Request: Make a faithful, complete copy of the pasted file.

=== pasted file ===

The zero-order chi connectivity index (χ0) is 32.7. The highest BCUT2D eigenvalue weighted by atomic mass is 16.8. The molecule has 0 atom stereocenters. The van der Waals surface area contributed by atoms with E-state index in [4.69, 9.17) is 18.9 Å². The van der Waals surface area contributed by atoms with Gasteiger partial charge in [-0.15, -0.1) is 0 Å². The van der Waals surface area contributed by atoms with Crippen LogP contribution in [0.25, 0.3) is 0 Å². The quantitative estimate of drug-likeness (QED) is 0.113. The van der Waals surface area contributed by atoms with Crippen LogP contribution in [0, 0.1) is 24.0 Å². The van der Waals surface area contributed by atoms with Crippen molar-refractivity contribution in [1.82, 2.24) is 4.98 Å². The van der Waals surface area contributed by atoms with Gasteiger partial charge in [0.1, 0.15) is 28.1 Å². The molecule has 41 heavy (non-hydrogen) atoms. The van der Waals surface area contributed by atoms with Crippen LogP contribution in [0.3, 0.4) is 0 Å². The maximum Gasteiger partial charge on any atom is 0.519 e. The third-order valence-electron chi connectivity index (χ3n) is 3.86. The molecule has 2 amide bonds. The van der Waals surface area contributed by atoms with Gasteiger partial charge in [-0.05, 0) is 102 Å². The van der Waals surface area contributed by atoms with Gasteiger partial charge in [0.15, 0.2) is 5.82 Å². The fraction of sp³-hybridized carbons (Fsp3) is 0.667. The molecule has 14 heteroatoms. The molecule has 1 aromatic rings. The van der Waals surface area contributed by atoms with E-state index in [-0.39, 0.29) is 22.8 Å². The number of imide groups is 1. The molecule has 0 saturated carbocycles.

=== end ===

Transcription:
The zero-order chi connectivity index (χ0) is 32.7. The highest BCUT2D eigenvalue weighted by atomic mass is 16.8. The molecule has 0 atom stereocenters. The van der Waals surface area contributed by atoms with E-state index in [4.69, 9.17) is 18.9 Å². The van der Waals surface area contributed by atoms with Gasteiger partial charge in [-0.15, -0.1) is 0 Å². The van der Waals surface area contributed by atoms with Crippen LogP contribution in [0.25, 0.3) is 0 Å². The quantitative estimate of drug-likeness (QED) is 0.113. The van der Waals surface area contributed by atoms with Crippen LogP contribution in [0, 0.1) is 24.0 Å². The van der Waals surface area contributed by atoms with Crippen molar-refractivity contribution in [1.82, 2.24) is 4.98 Å². The van der Waals surface area contributed by atoms with Gasteiger partial charge in [0.1, 0.15) is 28.1 Å². The molecule has 41 heavy (non-hydrogen) atoms. The van der Waals surface area contributed by atoms with Crippen LogP contribution in [0.3, 0.4) is 0 Å². The maximum Gasteiger partial charge on any atom is 0.519 e. The third-order valence-electron chi connectivity index (χ3n) is 3.86. The molecule has 2 amide bonds. The van der Waals surface area contributed by atoms with Gasteiger partial charge in [-0.05, 0) is 102 Å². The van der Waals surface area contributed by atoms with Gasteiger partial charge in [0.15, 0.2) is 5.82 Å². The fraction of sp³-hybridized carbons (Fsp3) is 0.667. The molecule has 14 heteroatoms. The molecule has 1 aromatic rings. The van der Waals surface area contributed by atoms with E-state index in [-0.39, 0.29) is 22.8 Å². The number of imide groups is 1. The molecule has 0 saturated carbocycles.